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Tax credit offers found money for R&D activities

Who wouldn’t be exultant to recover money they thought was gone? Consider the case of one mid-size packaging company in Colorado. According to tax consultant Lawrence Knutson of Denver’s Keefe Steiner & Hoffman PC, this packager was approached by a fishing equipment manufacturer that had been asked by Walmart to develop biodegradable packaging because fishermen were discarding the old, non-biodegradable packages in the wilderness.

This company worked with the manufacturer to research biodegradable materials, design the package and label, then test market and produce the final product. Both the manaufacturer and Walmart bought into the results, but by then the packager had invested $850,000 worth of research and development into the new package.

By applying the seldom-used federal research tax credit, that Colorado packaging company earned a healthy credit – not a deduction – that reduced their tax bill by $50,000.

Many business owners believe this credit is only available to giant corporations that pour millions into R&D. Not true.

Small- and medium-size companies also may be able to grab back some of those dollars thanks to a nearly $6 billion annual federal subsidy designed to stimulate innovation and reward continually increasing investment in research The temporary research tax credit must be renewed annually by Congress, as it has been almost continuously since it was launched in 1981. As of presstime, the credit hasn’t been renewed for 2010. However, Congress now talks of making the measure permanent.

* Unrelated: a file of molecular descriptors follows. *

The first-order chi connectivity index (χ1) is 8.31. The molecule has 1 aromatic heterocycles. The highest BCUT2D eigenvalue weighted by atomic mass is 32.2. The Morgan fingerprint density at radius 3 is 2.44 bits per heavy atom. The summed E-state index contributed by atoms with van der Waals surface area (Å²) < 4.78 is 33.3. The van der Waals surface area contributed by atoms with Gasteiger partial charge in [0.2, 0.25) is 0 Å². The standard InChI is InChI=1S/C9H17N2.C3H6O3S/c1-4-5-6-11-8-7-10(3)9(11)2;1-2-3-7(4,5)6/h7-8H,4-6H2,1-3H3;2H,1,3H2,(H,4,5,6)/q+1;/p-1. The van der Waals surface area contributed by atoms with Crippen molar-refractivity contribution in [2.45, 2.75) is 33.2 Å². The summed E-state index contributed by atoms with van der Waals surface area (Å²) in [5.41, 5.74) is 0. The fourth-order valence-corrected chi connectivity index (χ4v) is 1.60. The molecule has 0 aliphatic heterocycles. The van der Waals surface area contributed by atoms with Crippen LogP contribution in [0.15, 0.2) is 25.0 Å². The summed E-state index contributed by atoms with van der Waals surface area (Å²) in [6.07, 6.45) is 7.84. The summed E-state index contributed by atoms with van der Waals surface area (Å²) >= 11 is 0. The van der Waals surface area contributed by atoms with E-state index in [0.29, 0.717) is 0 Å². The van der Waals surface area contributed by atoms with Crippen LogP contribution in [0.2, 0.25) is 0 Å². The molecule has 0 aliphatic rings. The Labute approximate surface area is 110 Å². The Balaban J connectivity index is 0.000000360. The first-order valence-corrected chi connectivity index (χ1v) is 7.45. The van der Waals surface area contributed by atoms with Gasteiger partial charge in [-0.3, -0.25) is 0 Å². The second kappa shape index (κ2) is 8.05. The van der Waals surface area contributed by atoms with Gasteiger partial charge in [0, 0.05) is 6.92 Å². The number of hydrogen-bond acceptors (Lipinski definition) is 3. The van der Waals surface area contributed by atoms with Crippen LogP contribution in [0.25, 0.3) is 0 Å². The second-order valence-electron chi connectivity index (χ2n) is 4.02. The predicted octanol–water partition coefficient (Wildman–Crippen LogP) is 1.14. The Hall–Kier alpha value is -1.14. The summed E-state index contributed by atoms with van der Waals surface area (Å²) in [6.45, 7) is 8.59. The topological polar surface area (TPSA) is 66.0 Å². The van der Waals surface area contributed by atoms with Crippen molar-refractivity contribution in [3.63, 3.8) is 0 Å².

The IRS code governing the credit is complicated. It requires thorough documentation, and record-keeping costs can make it prohibitive for small R&D budgets (especially the first time). Nonetheless, packagers, material suppliers and equipment companies all pursue activities that could make them eligible for the credit. To qualify, a company must meet four requirements:

• Create a new or improved product or process.

• Use principles of science in the research.

• There must be some level of uncertainty as to the capability, method or design of the final product or process.

• Research must involve a process of experimentation.

In 2010, give yourself credit if you start developing packaging with extended shelf life, automating your packaging line or redesigning your process to cut waste. But don’t take my word on it. Consult a knowledgeable tax professional to get full credit.

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